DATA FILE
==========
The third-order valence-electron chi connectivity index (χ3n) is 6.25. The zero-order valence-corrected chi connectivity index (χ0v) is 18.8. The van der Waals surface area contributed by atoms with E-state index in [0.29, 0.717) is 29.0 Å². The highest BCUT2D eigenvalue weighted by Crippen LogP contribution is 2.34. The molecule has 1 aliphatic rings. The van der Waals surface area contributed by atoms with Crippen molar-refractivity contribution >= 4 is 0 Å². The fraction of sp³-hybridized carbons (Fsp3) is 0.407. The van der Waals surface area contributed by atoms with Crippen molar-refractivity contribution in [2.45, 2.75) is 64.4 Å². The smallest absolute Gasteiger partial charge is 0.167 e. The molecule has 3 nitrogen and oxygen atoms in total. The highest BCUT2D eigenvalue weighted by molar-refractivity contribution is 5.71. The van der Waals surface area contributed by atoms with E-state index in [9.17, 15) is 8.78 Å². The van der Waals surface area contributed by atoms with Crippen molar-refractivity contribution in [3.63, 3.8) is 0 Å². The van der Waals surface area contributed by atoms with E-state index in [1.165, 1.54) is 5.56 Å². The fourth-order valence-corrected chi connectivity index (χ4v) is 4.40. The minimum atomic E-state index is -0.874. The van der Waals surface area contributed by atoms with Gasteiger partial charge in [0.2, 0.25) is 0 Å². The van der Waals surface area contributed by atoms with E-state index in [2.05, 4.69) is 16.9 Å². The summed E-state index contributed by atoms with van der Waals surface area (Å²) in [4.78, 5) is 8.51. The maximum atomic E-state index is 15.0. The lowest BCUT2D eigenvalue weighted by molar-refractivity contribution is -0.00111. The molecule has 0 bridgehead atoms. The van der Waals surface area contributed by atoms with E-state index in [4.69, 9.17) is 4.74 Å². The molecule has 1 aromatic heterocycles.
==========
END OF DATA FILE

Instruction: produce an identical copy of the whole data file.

The third-order valence-electron chi connectivity index (χ3n) is 6.25. The zero-order valence-corrected chi connectivity index (χ0v) is 18.8. The van der Waals surface area contributed by atoms with E-state index in [0.29, 0.717) is 29.0 Å². The highest BCUT2D eigenvalue weighted by Crippen LogP contribution is 2.34. The molecule has 1 aliphatic rings. The van der Waals surface area contributed by atoms with Crippen molar-refractivity contribution >= 4 is 0 Å². The fraction of sp³-hybridized carbons (Fsp3) is 0.407. The van der Waals surface area contributed by atoms with Crippen molar-refractivity contribution in [2.45, 2.75) is 64.4 Å². The smallest absolute Gasteiger partial charge is 0.167 e. The molecule has 3 nitrogen and oxygen atoms in total. The highest BCUT2D eigenvalue weighted by molar-refractivity contribution is 5.71. The van der Waals surface area contributed by atoms with E-state index in [9.17, 15) is 8.78 Å². The van der Waals surface area contributed by atoms with Crippen molar-refractivity contribution in [3.63, 3.8) is 0 Å². The van der Waals surface area contributed by atoms with E-state index in [1.165, 1.54) is 5.56 Å². The fourth-order valence-corrected chi connectivity index (χ4v) is 4.40. The minimum atomic E-state index is -0.874. The van der Waals surface area contributed by atoms with Gasteiger partial charge in [0.2, 0.25) is 0 Å². The van der Waals surface area contributed by atoms with E-state index in [2.05, 4.69) is 16.9 Å². The summed E-state index contributed by atoms with van der Waals surface area (Å²) in [4.78, 5) is 8.51. The maximum atomic E-state index is 15.0. The lowest BCUT2D eigenvalue weighted by molar-refractivity contribution is -0.00111. The molecule has 0 bridgehead atoms. The van der Waals surface area contributed by atoms with E-state index in [4.69, 9.17) is 4.74 Å². The molecule has 1 aromatic heterocycles.